Although we continue to distinguish between various mood states the sad fact is most people diagnosed with a mood disorder problem experience more than one. For example, the most common issues for people with anxiety are depression and substance misuse. If we look at the breakdown of mental health issues we find anxiety disorders top the list, then depression with anxiety and then depression alone. In fact depression is now so prevalent that it affects roughly 5 per cent of the population in the USA at any one time. Look at the stats more broadly and we find that 17 per cent of people will experience a major episode of depressive illness at some point in their lives.
What are we to make of this level of misery? The standard approach to treating mental health hasn't changed much for a long time and involves treatment, of sorts, being offered once symptoms appear. You only have to look at the average forum to see how poorly the current system recognizes and deals with the array of distress that people experience. Perhaps, in a general sense, the current approach reflects a preference to emphasize physical wellbeing? Whether or not this is the case the mental health needs of patients remain a pretty hazy, costly and poorly understood state of affairs.
Yet, we have to look to experts in the field to identify problems and then show us what to do about them. As far as psychiatry is concerned we have a revised diagnostic manual to look forward to, but this is likely to be a reshuffling of the same hand we've been dealt for decades. Perhaps we need to dig a bit deeper and ask more searching questions about the nature of psychiatry, what it has to offer and how well it is providing the answers and leadership we need?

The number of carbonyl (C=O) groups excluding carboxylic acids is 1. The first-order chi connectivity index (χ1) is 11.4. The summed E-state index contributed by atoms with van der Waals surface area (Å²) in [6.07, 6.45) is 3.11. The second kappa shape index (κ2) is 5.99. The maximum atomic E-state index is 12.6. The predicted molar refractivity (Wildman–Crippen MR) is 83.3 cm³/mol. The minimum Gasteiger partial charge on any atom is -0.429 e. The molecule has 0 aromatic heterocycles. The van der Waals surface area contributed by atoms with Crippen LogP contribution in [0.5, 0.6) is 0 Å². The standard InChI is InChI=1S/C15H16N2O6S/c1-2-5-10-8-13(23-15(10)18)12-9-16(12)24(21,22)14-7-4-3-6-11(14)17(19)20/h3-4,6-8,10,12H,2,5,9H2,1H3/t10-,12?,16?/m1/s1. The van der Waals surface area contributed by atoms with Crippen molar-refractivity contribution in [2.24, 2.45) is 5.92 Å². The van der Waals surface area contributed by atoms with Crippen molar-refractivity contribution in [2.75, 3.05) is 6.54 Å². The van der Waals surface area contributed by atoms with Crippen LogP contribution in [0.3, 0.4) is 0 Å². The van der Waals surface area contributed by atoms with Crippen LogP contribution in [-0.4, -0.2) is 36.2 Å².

Self-help literature isn't the first place you might expect to find a coherent challenge to what is currently on offer. However, Professor Jane Plant & Janet Stephenson manage to deliver something of a broadside to the system we're all expected to cope with. They challenge psychiatry's ageing interpretive framework which still seems to stand outside of much of what is known of the biological bases of memory and emotion.
Psychiatry remains a Cinderella service and this has all sorts of ramifications for the type of person it tends to attract and the nature and sophistication of research undertaken. Have we not reached a point where technicians should be screening for mental illness in much the same way we screen for other health problems? Shouldn't specialists be available to routinely interpret functional brain scans? We have the technology yet it is barely used outside of a few research centers.
If we could turn things around where should we start? Maybe we could do worse than follow Plant & Stephenson's call for all specialists involved in the treatment of mental illness to pass advanced examinations in neurology, physiology and biochemistry of the brain and nervous system. This new neurophysician, would replace psychiatrists as the person most capable of fully comprehending and treating the complexity of mental illness. It may seem contentious but if we want to get serious about mental health we surely need to take a fresh look at the service that currently purports to serve our psychological wellbeing and demand more and better.